Why, you may ask, are we watching a women’s prison musical number called ‘The Lockstep’ featuring an act known as ‘The Dodge Twins’ photographed in two-strip Technicolor on a lavishly vertical set (if one can refer to a prison as ‘lavish’) accompanied by dozens of imprisoned chorus girls all gaily dancing the newest dance fad? Let me explain.
Abandoned films have long been a queer obsession of mine. Hence my decades long ambition to host the ‘D.O.A. (dead on arrival) Film Festival’, an event exclusively devoted to showing the fragments of unfinished movies. As a specialist in the field I thought I knew most of the lost children. The obvious ones–Von Sternberg’s ‘I Claudius’, Welles’ ‘It’s All True’–are cinephile 101 stuff but there are many seriously obscure titles as well. Which leads me to this abandoned 1930 musical that somehow escaped me all these years. Originally titled ‘Hollywood Revue of 1930’ to capitalize on the box office success of ‘Hollywood Revue of 1929’, the name of the film was changed during production to ‘The March Of Time’. It was, like its predecessor, essentially an inflated vaudeville show with the many performers under contract to MGM contributing bits, sketches and routines. The unifying theme seems to have been three separate time periods and different styles of performances in those times. Hence the title, which was not yet the title of the ubiquitous newsreel series. Alas, fashions changed overnight and after shooing began in the fall of 1929 the box-office appetite for musicals took a sharp nose-dive and the studio canned the already-in-production movie. The films stars–Buster Keaton, Ramon Navarro, Cliff Edwards, Weber and Fields, Polly Moran, Marie Dressler and even very young Bing Crosby (who apparently performed a ditty called ‘Poor Little G-String’)–were left high and dry and moved onto other things.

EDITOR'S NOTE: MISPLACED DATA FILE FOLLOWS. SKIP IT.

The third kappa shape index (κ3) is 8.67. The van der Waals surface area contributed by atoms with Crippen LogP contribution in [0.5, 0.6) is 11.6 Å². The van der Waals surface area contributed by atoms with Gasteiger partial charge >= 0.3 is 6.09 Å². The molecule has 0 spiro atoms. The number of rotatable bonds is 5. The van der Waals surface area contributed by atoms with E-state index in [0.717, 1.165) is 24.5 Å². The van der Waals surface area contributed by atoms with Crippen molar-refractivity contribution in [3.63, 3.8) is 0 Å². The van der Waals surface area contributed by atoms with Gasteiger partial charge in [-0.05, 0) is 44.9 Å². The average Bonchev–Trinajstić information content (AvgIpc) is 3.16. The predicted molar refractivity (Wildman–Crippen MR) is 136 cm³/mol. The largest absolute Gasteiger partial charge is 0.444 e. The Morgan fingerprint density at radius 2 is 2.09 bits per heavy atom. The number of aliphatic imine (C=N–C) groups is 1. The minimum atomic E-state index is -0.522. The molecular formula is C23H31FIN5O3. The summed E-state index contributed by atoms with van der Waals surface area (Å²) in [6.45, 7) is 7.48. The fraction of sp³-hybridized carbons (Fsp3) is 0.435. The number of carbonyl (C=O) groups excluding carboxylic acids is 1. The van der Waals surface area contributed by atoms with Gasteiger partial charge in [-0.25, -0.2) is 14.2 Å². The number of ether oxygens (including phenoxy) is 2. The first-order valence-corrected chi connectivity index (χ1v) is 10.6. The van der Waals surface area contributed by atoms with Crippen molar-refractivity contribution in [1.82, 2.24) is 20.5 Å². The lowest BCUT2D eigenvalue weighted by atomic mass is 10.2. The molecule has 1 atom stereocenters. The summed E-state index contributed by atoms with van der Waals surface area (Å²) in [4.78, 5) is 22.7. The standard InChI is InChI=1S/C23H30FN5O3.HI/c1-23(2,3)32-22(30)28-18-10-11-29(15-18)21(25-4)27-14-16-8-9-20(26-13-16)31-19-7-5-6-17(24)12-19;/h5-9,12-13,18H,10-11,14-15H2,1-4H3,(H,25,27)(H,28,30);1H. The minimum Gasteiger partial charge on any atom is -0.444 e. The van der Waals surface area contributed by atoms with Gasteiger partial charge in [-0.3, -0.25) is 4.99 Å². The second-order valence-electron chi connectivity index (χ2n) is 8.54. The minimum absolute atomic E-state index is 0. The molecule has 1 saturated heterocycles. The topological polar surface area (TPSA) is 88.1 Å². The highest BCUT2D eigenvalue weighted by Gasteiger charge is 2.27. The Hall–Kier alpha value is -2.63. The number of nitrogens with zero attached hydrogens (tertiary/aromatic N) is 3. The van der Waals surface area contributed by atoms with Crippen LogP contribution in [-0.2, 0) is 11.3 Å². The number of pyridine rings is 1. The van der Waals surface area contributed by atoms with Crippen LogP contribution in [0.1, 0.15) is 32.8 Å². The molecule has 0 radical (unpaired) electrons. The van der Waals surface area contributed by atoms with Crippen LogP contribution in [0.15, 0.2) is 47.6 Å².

In order to salvage the $750,000 that had already been spent on the film, MGM announced plans to use the footage in a planned project starring Jimmy Durante that was to be released in 1932. That project was also abandoned. The footage later found its way into the musical shorts The Devil’s Cabaret (1930), Crazy House (1930), Nertsery Rhymes(1933), Hello Pop! (1933) and Jail Birds of Paradise (1934). MGM’s 1931 musical revue Wir schalten um auf Hollywood (We Tune In to Hollywood), produced for the German market, also featured many sequences from The March of Time. MGM considered foreign versions for the French and Spanish speaking markets as well, but the box office failure of The Hollywood Revue of 1929 in France eliminated that possibility. The Technicolor finale of March of Time along with some black-and-white sequences were included in Broadway to Hollywood (1933).Footage from the unfinished film also appears in That’s Entertainment! III (1994).
Which leaves us with the ‘Dodge Twins’ or ‘Dodge Sisters’ as they were sometimes billed. I wish I had the energy to discuss them but this link will suffice and tell you more than you ever thought you needed to know about this long forgotten (but really quite good) sister act.